Could an abortion increase the risk of problems in a subsequent pregnancy?

Answers from Roger W. Harms, M.D.

Generally, abortion isn't thought to cause fertility issues or complications in subsequent pregnancies. However, some research suggests a possible link between abortion and an increased risk of:

  • Vaginal bleeding during early pregnancy
  • Preterm birth
  • Low birth weight
  • Placenta problems, such as retained placenta

During a medical abortion, a woman takes medication in early pregnancy to abort the fetus. In a surgical abortion, the fetus is removed from the uterus — typically with a vacuum device, a syringe or a spoon–shaped instrument with a sharp edge (curet) — as a surgical procedure. Rarely, a surgical abortion can damage the cervix or uterus. In such cases, surgery might be needed to correct the damage before a woman can conceive again. Also, rarely the cervix can be weakened, leading to the potential for the cervix to open prematurely (incompetent cervix) in a subsequent pregnancy. This is more likely to affect women who have had multiple surgical abortions.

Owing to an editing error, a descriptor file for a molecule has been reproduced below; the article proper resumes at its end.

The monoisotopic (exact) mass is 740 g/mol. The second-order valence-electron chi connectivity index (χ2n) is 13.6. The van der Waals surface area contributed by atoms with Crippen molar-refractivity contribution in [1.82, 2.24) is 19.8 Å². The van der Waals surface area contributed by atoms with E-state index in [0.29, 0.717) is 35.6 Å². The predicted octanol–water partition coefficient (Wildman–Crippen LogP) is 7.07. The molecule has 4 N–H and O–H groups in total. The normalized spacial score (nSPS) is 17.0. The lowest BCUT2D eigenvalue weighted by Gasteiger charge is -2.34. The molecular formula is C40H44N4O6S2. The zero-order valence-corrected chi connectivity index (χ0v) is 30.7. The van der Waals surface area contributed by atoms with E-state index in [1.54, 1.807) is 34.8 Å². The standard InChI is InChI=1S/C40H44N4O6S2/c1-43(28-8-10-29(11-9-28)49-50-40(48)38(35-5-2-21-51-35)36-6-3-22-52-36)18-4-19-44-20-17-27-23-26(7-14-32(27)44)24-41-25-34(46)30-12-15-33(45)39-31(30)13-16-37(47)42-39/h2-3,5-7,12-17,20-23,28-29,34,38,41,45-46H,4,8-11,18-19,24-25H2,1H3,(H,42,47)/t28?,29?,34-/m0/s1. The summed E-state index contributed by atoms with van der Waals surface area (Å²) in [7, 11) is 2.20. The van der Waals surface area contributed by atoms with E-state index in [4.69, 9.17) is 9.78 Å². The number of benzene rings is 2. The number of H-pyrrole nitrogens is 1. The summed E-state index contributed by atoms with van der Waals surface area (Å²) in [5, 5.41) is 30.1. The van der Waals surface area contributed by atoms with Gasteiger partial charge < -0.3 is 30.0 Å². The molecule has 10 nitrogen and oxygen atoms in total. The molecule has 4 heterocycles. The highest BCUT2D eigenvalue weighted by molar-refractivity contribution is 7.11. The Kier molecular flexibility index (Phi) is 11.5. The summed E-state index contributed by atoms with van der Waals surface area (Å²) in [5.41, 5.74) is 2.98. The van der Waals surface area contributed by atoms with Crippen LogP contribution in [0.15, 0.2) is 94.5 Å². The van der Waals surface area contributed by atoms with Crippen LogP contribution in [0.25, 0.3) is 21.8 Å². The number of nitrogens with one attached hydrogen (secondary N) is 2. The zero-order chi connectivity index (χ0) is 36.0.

If you've had an abortion and are concerned about the possible impact on a future pregnancy, consult your health care provider. He or she can help you understand the potential risks, as well as what you can do to help ensure a healthy pregnancy.

Aug. 05, 2014